A Frenzied, Fun-Filled Fuácata! Offers More Than Just Laughs

The morning before I arrived at the Miracle Theatre to see “¡Fuácata! or A Latina’s Guide to Surviving the Universe,” the funky one-woman show by Stuart Meltzer and Elena Maria Garcia that will be running there until this September 12th, I happened to be feeling very out of place. 

On a whim, and since I’d be coming down to Miami for the show anyhow, I’d decided to attend a protest advocating for Cuban liberation, which was held, mostly, in a language that I didn’t understand. And maybe that fleeting moment of out-of-placeness was some tiny microcosm of the immigrant experience, which “Fuácata!..” explores in all of its dazzling depth and with plenty of hilarity. 

But even if you’re as Spanish-challenged as I am, you don’t have to be worried about having trouble understanding “Fuácata!…”. Though you should come prepared for the odd untranslated Spanish aside, experienced area actress Elena Maria Garcia explains the meaning of the title and any other need-to-know phrases in the course of expertly embodying all 20+ of the show’s characters. 

Elena María García brings more than 20 Latina women to glorious life on stage in ¡FUÁCATA! or A Latina’s Guide to Surviving the Universe playing now through September 12 at Actors’ Playhouse at the Miracle Theatre.

First, we meet her as the high-strung and harried mother Elena Flores, who we then follow throughout the show as she struggles to balance her professional obligations as an event planner with preparations for an “International Day” at her daughter’s middle school. 

Flores’s relatable quest for the cafecito she needs to get through the rest of her busy day ahead soon leads her to a local Cuban bakery. There, with a level of skill that seemed at times more akin to wizardry than to acting prowess, Garcia transforms from Flores into several of the establishment’s other customers and then into its no-nonsense barista Estrella, who gives the first of a series of soliloquies that delve into the experiences, philosophies, and worldviews of a variety of (mostly) Latina women who cross our main character’s path.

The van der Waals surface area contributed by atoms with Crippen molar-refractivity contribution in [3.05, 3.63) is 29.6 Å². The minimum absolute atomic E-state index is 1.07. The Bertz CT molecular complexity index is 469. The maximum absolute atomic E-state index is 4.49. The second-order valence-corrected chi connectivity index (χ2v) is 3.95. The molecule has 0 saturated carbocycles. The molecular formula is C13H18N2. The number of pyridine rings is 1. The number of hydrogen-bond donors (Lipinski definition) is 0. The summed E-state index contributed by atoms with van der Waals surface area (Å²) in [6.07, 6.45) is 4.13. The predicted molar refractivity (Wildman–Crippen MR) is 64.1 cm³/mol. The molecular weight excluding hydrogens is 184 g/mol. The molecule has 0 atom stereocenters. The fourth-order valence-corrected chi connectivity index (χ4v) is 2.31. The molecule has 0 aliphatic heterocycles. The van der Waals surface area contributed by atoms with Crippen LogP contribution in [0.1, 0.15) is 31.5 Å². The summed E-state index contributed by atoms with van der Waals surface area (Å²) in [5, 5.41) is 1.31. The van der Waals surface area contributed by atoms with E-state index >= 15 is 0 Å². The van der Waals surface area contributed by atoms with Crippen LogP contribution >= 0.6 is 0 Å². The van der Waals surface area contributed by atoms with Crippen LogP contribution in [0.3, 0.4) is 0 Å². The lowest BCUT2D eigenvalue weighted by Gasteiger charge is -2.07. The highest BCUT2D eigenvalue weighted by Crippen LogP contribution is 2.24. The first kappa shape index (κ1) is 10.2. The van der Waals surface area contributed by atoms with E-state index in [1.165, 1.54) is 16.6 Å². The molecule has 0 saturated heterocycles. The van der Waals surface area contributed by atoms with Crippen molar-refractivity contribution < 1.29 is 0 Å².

The names of the highlighted women are helpfully indicated on the simple but versatile set when they take the spotlight for these monologues, and often by lighting changes as well. It’s a helpful measure when so many characters are portrayed by just one awe-striking actress, despite the distinct mannerisms and personalities of these abundant alter-egos. 

Elena María García brings more than 20 Latina women to glorious life on stage in ¡FUÁCATA! or A Latina’s Guide to Surviving the Universe playing now through September 12 at Actors’ Playhouse at the Miracle Theatre.

Later on in Flores’s frantic day, we run into characters as different from herand from each otheras Beatrice Goldberg, the aging Jew who regrets choosing suburban domesticity over a counterculture of “free-flowing titties,” and Lulu, a spunky Puerto-Rican mom who did time in prison after lashing out at a stranger who called her a racist slur.

Then there’s Flores’s overbearing mother or “Mami,” who “speaks perfect English but chooses not to,” Sandy Holmes (or Sandy House, as Mami would have it) whose microaggressions in her interactions with Flores bely a full-blown racism revealed in her asides, and party-girl slacker assistant Sophie, whose thrill at landing discounts inspires her to full-on disco dance. 


Elena María García brings more than 20 Latina women to glorious life on stage in ¡FUÁCATA! or A Latina’s Guide to Surviving the Universe playing now through September 12 at Actors’ Playhouse at the Miracle Theatre.

The exuberant pop performer Graciela addresses the audience directly during an ecstatic but wildly inappropriate Bat Mitzvah performance, while the harrowing tale of Honduran refugee Marisol actually brought a few tears to my eyes.

Clever moments of cartoonish exaggeration, like Graciela’s antics and a memorable interlude where Flores’s continual search for coffee results in a slapstick Starbucks routine, do nothing to dull the impact of the play’s insightful commentary and plentiful poignant moments, like a concluding note of hope that’s satisfying without crossing into saccharine. 

So whether you’re just in the mood for a few laughs or looking to enhance your understanding of Miami’s unique Spanish subculture, there’s absolutely no reason you should let the next few weekends of “Fuácata!…” pass you by. By going as deeply as it does into so many different facets of what it means to be a Latina woman in today’s America, this one of a kind one-woman event becomes as truly all-encompassing as its cosmic subtitle implies.

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